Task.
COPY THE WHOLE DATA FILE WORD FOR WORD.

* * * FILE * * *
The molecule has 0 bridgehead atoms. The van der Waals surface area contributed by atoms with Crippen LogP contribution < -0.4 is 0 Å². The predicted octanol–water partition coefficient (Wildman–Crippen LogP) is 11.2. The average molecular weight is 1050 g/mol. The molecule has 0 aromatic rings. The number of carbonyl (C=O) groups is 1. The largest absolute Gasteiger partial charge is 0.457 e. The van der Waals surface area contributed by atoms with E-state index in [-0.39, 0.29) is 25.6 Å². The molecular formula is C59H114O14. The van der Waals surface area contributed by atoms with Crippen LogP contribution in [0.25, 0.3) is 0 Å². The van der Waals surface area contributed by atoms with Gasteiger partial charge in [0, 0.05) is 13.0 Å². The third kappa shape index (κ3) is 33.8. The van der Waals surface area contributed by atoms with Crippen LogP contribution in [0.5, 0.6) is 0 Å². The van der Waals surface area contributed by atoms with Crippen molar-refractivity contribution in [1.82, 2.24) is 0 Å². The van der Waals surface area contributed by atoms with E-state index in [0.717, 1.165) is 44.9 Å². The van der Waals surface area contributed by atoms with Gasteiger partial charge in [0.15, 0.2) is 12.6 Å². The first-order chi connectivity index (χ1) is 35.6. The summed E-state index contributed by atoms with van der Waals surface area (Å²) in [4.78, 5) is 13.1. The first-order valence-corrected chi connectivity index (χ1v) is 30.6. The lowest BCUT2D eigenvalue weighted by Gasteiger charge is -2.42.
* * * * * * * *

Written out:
The molecule has 0 bridgehead atoms. The van der Waals surface area contributed by atoms with Crippen LogP contribution < -0.4 is 0 Å². The predicted octanol–water partition coefficient (Wildman–Crippen LogP) is 11.2. The average molecular weight is 1050 g/mol. The molecule has 0 aromatic rings. The number of carbonyl (C=O) groups is 1. The largest absolute Gasteiger partial charge is 0.457 e. The van der Waals surface area contributed by atoms with E-state index in [-0.39, 0.29) is 25.6 Å². The molecular formula is C59H114O14. The van der Waals surface area contributed by atoms with Crippen LogP contribution in [0.25, 0.3) is 0 Å². The van der Waals surface area contributed by atoms with Gasteiger partial charge in [0, 0.05) is 13.0 Å². The third kappa shape index (κ3) is 33.8. The van der Waals surface area contributed by atoms with Crippen LogP contribution in [0.5, 0.6) is 0 Å². The van der Waals surface area contributed by atoms with Crippen molar-refractivity contribution in [1.82, 2.24) is 0 Å². The van der Waals surface area contributed by atoms with E-state index in [0.717, 1.165) is 44.9 Å². The van der Waals surface area contributed by atoms with Gasteiger partial charge in [0.15, 0.2) is 12.6 Å². The first-order chi connectivity index (χ1) is 35.6. The summed E-state index contributed by atoms with van der Waals surface area (Å²) in [4.78, 5) is 13.1. The first-order valence-corrected chi connectivity index (χ1v) is 30.6. The lowest BCUT2D eigenvalue weighted by Gasteiger charge is -2.42.